Incidents of ‘oropharyngeal’ cancer, which can be caused by human papillomavirus (HPV), are dramatically rising amongst men and are among the fastest growing forms of cancer in the UK today. In spite of the alarming rising numbers, the Government has decided to maintain the current vaccination program against HPV that only sees girls, not boys.
The HPV vaccination program is a part of the national childhood immunization program, which aims to prevent children from developing “vaccine-preventable diseases.” While the program is delivered with the aim of reducing the incidence of cervical cancer, boys are left unvaccinated even though HPV can lead to ‘oropharyngeal’ cancer.
In response to the Government’s decision, lawyers have written to Jeremy Hunt, the Secretary of the State for Health, on behalf of the Throat Cancer Foundation. They are claiming that the present policy constitutes direct sex discrimination contrary to the Equality Act 2010 and is therefore unlawful.
The letter says that the “relevant” public service, the provision of HPV vaccinations, can benefit both boys and girls. It indicates that the only acceptable reason that the service is not available to boys, as well as girls, is an economic assessment that boys would receive less benefit than girls.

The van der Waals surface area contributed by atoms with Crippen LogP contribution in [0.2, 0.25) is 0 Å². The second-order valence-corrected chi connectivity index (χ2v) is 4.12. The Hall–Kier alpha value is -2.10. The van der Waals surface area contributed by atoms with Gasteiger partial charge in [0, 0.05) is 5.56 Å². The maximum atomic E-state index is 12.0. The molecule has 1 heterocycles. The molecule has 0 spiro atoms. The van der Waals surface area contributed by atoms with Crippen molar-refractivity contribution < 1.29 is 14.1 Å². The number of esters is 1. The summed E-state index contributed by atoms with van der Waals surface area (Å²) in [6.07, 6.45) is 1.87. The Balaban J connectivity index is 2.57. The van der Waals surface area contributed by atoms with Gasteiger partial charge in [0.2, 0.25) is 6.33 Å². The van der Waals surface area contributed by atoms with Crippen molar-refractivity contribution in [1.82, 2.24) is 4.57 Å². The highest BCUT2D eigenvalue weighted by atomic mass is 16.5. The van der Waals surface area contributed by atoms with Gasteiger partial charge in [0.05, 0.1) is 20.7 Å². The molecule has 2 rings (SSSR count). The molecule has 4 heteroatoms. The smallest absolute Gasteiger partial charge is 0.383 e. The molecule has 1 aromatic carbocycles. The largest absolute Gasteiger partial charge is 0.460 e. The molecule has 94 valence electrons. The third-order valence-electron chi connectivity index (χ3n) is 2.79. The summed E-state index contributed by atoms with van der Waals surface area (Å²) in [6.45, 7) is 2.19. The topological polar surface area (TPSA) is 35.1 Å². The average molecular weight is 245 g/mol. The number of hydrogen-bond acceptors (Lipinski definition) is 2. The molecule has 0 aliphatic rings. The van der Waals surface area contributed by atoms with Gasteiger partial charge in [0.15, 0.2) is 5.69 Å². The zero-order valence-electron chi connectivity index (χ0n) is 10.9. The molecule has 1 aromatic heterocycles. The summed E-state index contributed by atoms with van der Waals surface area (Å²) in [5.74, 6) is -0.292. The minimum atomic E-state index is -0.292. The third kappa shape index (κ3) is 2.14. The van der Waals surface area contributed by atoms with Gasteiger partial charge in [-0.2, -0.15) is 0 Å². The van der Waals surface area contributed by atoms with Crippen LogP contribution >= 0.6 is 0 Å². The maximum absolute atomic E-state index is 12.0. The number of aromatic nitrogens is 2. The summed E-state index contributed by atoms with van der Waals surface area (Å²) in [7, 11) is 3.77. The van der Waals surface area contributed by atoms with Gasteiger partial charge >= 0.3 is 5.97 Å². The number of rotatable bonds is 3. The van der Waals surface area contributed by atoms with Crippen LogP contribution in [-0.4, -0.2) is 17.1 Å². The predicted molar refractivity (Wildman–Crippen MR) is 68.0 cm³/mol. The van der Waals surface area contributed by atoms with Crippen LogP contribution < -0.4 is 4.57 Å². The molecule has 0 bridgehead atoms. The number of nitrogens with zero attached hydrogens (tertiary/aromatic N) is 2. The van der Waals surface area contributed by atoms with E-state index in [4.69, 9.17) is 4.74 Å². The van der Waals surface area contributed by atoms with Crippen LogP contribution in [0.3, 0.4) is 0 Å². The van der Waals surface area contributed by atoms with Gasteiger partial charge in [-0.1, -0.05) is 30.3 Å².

Since 2008, 12-13-year-old girls have been offered the free HPV vaccine. Vaccinating boys of the same group would have an estimated cost of additional £22 million, but the JVCI described in a statement issued last year that the decision to implement this is “not meeting the economic cost-effectiveness criteria for the introduction of a new vaccine.”
Rosa Curling, the lawyer representing the Throat Cancer Foundation, says that they have notified Jeremy Hunt of his obligations under the Equality Act. Curling describes it as “an act which requires every public body to treat people equally and renders unlawful a decision taken which directly discriminates on the grounds of gender, religion, sexual orientation or race.”
Unless the Secretary of the State for Health agrees to provide both genders HPV vaccination, their client will have to seek the court’s intervention in this matter, Curling says.
“HPV does not discriminate, and neither should our healthcare system. Someone has to call time on this inequitable and negligent policy. Enough is enough,” Jamie Rae, Founder of Throat Cancer Foundation, concluded.